African children to suffer as El Nino winds down: NGO

July 26, 2016
The 2015-2016 El Nino, one of the most powerful on record, has caused significant damage across several east and southern African countries, sending hunger levels spiralling

Millions of children will suffer disproportionately from the failed harvests and devastated livelihoods left behind by the El Nino weather phenomenon, Save the Children warned Tuesday.

El Nino affects and causes both drought and flooding. As it recedes the Pacific cooling trend known as La Nina is set to begin.

"Children face protection risks as families and communities move in search of work, food, water and grazing land for animals," said David Wright, the charity's East and Southern Africa Regional Director.

The charity estimated that 26.5 million could face malnutrition, and disease in affected African regions.

"Children are also finding it difficult to stay in school, due to hunger or lack of water," Wright added in a statement.

The 2015-2016 El Nino, one of the most powerful on record, has caused significant damage across several east and southern African countries, sending hunger levels spiralling and leading to greater spread of diseases.

Ethiopia has been experiencing its worst drought in 50 years, while Zimbabwe, Malawi and Mozambique all issued drought alerts earlier in 2016.

Despite African governments' best efforts the "sheer scale" of El Nino this time had outdone the states' capacity to deal with the crisis, according to Save the Children.

But the worst could be yet to come, Wright said, with the threat of La Nina further destabilising affected communities.

"The full force will be felt over the coming months," he said, announcing a humanitarian appeal launched by The South African Development Community (SADC).

Three UN bodies estimated in early July that about 40 million people in east and southern Africa would not have enough food in the aftermath of El Nino.

Related Stories

Recommended for you

Male contraceptive compound stops sperm without affecting hormones

April 20, 2018
A new study published today in the journal PLOS ONE details how a compound called EP055 binds to sperm proteins to significantly slow the overall mobility of the sperm without affecting hormones, making EP055 a potential ...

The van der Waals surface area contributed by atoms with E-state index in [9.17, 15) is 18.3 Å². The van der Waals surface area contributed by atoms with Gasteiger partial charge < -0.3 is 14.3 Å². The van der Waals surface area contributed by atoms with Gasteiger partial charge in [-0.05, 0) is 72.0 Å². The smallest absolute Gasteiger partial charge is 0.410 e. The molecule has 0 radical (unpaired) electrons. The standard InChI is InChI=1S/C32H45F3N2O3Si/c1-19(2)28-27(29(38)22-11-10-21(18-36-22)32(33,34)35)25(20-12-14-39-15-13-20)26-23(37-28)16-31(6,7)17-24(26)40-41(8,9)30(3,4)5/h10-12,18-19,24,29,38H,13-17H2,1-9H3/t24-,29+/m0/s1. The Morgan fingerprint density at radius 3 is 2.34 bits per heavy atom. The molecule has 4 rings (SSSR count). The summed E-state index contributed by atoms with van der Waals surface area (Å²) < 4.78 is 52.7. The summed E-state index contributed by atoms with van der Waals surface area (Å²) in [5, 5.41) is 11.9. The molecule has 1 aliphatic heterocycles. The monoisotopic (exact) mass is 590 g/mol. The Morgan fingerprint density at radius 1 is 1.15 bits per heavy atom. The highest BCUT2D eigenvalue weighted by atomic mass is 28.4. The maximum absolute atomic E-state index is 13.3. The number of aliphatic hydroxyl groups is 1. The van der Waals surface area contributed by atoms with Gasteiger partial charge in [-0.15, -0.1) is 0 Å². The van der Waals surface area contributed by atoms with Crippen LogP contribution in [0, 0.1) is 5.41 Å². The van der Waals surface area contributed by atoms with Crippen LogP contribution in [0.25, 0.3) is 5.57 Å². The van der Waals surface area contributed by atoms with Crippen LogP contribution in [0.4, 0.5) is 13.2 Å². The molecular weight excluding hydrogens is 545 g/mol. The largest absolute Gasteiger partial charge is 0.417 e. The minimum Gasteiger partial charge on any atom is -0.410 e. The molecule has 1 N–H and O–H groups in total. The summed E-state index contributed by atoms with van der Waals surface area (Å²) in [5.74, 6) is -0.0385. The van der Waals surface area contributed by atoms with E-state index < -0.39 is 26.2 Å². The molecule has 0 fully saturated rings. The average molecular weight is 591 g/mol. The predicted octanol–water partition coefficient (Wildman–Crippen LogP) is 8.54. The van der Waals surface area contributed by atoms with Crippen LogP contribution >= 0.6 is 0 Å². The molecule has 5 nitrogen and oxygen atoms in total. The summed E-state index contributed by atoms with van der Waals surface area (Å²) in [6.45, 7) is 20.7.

New research suggests possible link between sudden infant death syndrome and air pollution

April 20, 2018
A study led by the University of Birmingham suggests a possible association between exposure to certain pollutants and an increased risk of so-called 'cot death'.

A dose of empathy may support patients in pain

April 20, 2018
Research published in the Journal of the Royal Society of Medicine suggests that empathic, positive messages from doctors may be of small benefit to patients suffering from pain, and improve their satisfaction about the care ...

For heavy lifting, use exoskeletons with caution

April 20, 2018
You can wear an exoskeleton, but it won't turn you into a superhero.

New device to help patients with rare disease access life-saving treatment

April 19, 2018
Patients with a rare medical condition can receive life-saving treatment at the touch of a button thanks to a new device developed by scientists.

Low total testosterone in men widespread, linked to chronic disease

April 19, 2018
A male's total testosterone level may be linked to more than just sexual health and muscle mass preservation, a new study finds. Low amounts of the hormone could also be associated with chronic disease, even among men 40 ...

0 comments

Please sign in to add a comment. Registration is free, and takes less than a minute. Read more

Click here to reset your password.
Sign in to get notified via email when new comments are made.